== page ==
It seems like an eternity ago, but Consumer Staples were the belle of the ball in December 2022. The sector was breaking out to 30-month highs relative to the rest of the S&P 500, and that reign looked set to continue with a presumed recession on the horizon.
Then came January.
That breakout became a failed move, which sparked a steep selloff and, ultimately, a full-fledged trend reversal. Now Consumer Staples is at multi-year relative lows.
To be clear, Staples underperforming is a good thing for stocks. Consider the types of companies in the sector and the products they’re selling. Groceries, toothpaste, toilet paper, cigarettes, pet food, beer. If you’re buying those things, are you really going to buy a great deal less of them if the economic outlook darkens? Or if things brighten up and you get a raise, are you going to buy a bunch more? Probably not. Consumer Staples are the things you ‘need’, not the things you ‘want’.
The things you ‘want’ are in the Consumer Discretionary sector. A new car. A hotel stay while on vacation. A dinner away from home. A new riding mower or a grill for the backyard. Those are the types of purchases you pull back on when you’re uncertain about the future, and the things you splurge on after a bonus check.
Because there’s such a stark contrast between the types of companies in each sector, comparing the performance of Staples to Discretionary gives us insight into how investors view risk. When Staples outperform, it’s evidence of risk aversion, and vice versa. And when we compare that ratio to the S&P 500 index, the relationship is clear: Underperforming Staples are consistent with a bull market in stocks.
With that in mind, we want to be focused on looking for stocks to buy, not wasting time looking for ones to short. Prices tend to rise during bull markets. Don’t fight it.
Since Staples are lagging, though, we need to be very selective with the stocks we’re buying. There’s opportunity cost in holding a stock even when it’s rising if our benchmarks are rising faster.
Molson Coors is one that’s on our radar. It just broke to new multi-year highs, completing a bearish-to-bullish trend reversal.
What’s more impressive is the reversal on a relative basis. TAP steadily lagged the SPX from 2016 through the end of 2020. Then it spent the next two years basing, before finally gaining some momentum this spring. With the stock showing real relative strength for the first time in nearly a decade, we’re setting an initial target of $78, with the idea that it could challenge those 2016 highs longer-term.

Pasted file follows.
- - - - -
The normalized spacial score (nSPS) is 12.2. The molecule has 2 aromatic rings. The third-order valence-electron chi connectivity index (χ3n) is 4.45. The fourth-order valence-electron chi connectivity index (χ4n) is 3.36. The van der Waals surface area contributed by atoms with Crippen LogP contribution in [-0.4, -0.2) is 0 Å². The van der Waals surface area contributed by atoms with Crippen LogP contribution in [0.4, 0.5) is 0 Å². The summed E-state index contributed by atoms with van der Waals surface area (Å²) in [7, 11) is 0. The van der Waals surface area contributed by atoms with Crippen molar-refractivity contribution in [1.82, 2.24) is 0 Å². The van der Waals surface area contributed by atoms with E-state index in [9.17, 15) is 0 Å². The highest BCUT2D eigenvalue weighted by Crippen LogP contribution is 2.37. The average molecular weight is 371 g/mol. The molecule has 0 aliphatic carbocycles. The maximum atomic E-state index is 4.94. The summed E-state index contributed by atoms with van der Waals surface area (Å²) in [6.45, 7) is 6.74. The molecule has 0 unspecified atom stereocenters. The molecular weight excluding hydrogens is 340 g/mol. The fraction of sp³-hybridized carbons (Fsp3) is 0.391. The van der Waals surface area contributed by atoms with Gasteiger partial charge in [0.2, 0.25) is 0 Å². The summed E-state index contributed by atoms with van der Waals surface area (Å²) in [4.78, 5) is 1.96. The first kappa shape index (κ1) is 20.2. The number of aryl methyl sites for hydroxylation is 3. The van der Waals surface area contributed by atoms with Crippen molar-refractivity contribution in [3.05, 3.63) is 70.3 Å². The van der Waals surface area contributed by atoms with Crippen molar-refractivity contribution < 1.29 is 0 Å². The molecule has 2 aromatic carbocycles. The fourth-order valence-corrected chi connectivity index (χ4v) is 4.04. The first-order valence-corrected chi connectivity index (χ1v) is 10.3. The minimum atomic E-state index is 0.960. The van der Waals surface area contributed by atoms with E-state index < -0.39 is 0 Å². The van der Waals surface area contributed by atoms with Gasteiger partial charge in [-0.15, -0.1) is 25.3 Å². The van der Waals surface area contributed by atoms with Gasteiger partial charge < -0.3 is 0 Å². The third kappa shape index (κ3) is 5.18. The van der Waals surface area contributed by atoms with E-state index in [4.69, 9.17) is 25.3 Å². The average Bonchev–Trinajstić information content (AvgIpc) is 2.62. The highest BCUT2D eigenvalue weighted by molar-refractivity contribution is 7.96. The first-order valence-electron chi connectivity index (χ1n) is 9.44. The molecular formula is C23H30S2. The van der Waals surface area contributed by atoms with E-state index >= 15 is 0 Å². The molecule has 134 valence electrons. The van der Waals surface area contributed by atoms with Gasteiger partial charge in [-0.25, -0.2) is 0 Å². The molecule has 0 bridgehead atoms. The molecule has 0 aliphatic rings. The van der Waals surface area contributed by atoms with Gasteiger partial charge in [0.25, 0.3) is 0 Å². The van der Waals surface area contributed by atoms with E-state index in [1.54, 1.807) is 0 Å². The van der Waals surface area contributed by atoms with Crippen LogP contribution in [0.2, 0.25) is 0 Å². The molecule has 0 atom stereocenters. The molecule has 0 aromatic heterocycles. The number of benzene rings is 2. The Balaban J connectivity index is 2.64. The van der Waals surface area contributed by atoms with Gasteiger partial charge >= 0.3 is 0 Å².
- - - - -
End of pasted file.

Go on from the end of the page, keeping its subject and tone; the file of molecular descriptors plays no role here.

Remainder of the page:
Lamb Weston is halfway to our target near $128, which is the 161.8% retracement from the COVID decline. It’s found some resistance here at the 138.2% retracement, but so far hasn’t violated any prior lows. This is what relative strength looks like. When the rest of Consumer Staples stopped going up last November, LW kept trending higher.
Hershey has pulled all the way back to the breakout point. The stock has shown almost unparalleled relative strength over the last few years, so we shouldn’t give up on it completely just because it’s pulled back from the highs. If anything, we should applaud the improved risk-reward proposition we’ve been given. That said, we don’t want to own HSY if it falls below $240. Barring a breakdown, we think it can go to $325, which is the 423.6% retracement from the COVID decline.
We’re eying a potential breakout in Bunge Ltd. We don’t have a clue how Bunge makes money, but we do know they’re on the verge of setting new 52-week highs after spending the last 2 years digesting a 300% rally from the COVID lows.
Walmart is a no-touch below $156, as it continues to try and absorb supply from the top end of this three-year consolidation range. A breakout from here would be very bullish, however, and we’d want to be long with a target of $200.
Keep in mind, though: most of the sector, is destined to underperform for as long as the bull market lasts. There may be periods lasting weeks, or even months, where the sector stages a rally, but betting on Staples for anything more than a mean reversion is betting against historical relationships.